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Art Maurer, UW-Madison Poultry Scientist, Dead At 55

Maurer was born April 16, 1942, in Winfield, Pa., and grew up on a poultry farm in Pennsylvania. After earning a Ph.D. in food science from Cornell University, he joined the Department of Poultry Science at the University of Wisconsin-Madison”s College of Agricultural and Life Sciences in 1970 as an assistant professor. He was assistant dean for International Agricultural Programs in CALS at the time of his death, and held joint appointments as professor of animal sciences and food science.

“Prof. Maurer was a tremendous contributor to all aspects of our College efforts,” said Neal Jorgensen, CALS dean. “He was a superb teacher who genuinely cared about his students. His research efforts were innovative, addressed significant problems, and were highly valued by farmers and the meat processing industry. He was a diligent, hard-working member of our university community and will be greatly missed.”

At CALS, Maurer taught Poultry Science 508 (Poultry Products Technology), the Poultry Science 521 seminar, and the Agricultural and Life Sciences Orientation course for CALS freshmen. He also lectured in other food science and meat and animal science courses at UW-Madison and UW-Stout, and made major contributions in the development and administration of the 13-state Midwest Undergraduate Poultry Science Center of Excellence. He advised hundreds of undergraduate students, and received the CALS Outstanding Advisor Award in 1991. He also advised 10 M.S. and 10 Ph.D. students.

Maurer”s research interests focused on poultry products technology, including processing, preservation, quality, marketing, and product development. His lab developed a popular turkey bacon and a variety of other processed poultry products, and developed a brand of low-cholesterol eggs that is now marketed internationally. Maurer was involved in the development of liquid smoke for meat processing, and other research including prevention of red color in ready to serve turkey rolls, reducing cholesterol levels in eggs, reducing salt levels in processed meats, and use of dietary vitamin E to increase shelf life of processed poultry products.

Maurer had 60 manuscripts published in scientific journals, and wrote several book chapters and numerous articles for trade magazines.

Maurer was a member of the Poultry Science Association, the World”s Poultry Science Association, the Institute of Food Technologists (serving on the public information committee and the executive committee of the muscle foods division), the Wisconsin Section IFT (serving as secretary/treasurer), the International Association of Milk, Food, and Environmental Sanitarians, the Wisconsin Assoc. Milk and Food Sanitarians (serving as meat & poultry committee chair), Wisconsin/Nicaragua Partners (serving on the board of directors and as ag committee chair), Volunteers in Technical Assistance, and the North Central Technical Research Committee.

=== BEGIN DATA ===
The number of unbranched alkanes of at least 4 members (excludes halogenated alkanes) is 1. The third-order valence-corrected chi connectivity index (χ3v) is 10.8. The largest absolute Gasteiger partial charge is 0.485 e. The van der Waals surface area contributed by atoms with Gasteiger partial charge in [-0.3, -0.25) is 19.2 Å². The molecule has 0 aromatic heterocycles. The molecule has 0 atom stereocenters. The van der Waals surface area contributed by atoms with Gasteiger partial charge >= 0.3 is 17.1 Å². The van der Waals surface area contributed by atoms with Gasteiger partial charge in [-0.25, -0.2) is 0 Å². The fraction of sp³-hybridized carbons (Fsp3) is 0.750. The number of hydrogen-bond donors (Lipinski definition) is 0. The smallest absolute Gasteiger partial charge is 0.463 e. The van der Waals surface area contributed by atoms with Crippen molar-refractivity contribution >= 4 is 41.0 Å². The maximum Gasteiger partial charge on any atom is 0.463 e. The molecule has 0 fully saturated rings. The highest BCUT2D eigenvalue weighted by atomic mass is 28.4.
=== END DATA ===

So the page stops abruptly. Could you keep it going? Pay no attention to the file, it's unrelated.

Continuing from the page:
He also served as secretary, treasurer and president of Gamma Sigma Delta and president of Delta Theta Sigma Alumni Corp. He served on many UW-Madison, CALS and departmental committees.

Maurer was very involved in increasing the opportunities for CALS students to gain international experiences. He succeeded in expanding the number of educational opportunities for CALS students in foreign universities and in identifying businesses with international clientele who would employ UW students as interns. This has been particularly crucial for the College, given the expanding number of students enrolled in its international major options. At the time of his death, Maurer was advising 70 undergraduate students in the College”s international program.

Maurer”s interest in international agriculture dated to his college years. At the University of the Philippines, he did doctoral research on the dehydration of poultry meat, and taught food dehydration and freezing classes in the Agricultural Chemistry department.

He returned to the University of the Philippines on sabbatical to conduct research on the shelf-life of reduced-salt poultry frankfurters, teach a special course on poultry products technology, and visit laboratories and food-science programs in Australia, New Zealand and the Philippines.

Maurer served as poultry consultant for the Wisconsin/Nicaragua Partners of the Americas, and wrote a book, “How to Raise Chickens in Eastern Nicaragua,” in Miskito, Spanish and English. He also taught a poultry processing course to technicians and industry professionals in Argentina.

In lieu of flowers, the family suggests contributions to the Arthur J. Maurer Funds at Orchard Ridge United Church of Christ in Madison, Wisconsin/Nicaragua Partners of the Americas at UW-Stevens Point, or the University of Wisconsin Foundation in Madison.Maurer is survived by his wife, Ellen, of Verona; a daughter, Minda, of La Crosse, Wis.; a son, Brant, of Chicago; and his mother, Blanche Maurer, and sisters Dorothy Beaver, Anna Tilberg, and Minda Wert, all of Pennsylvania.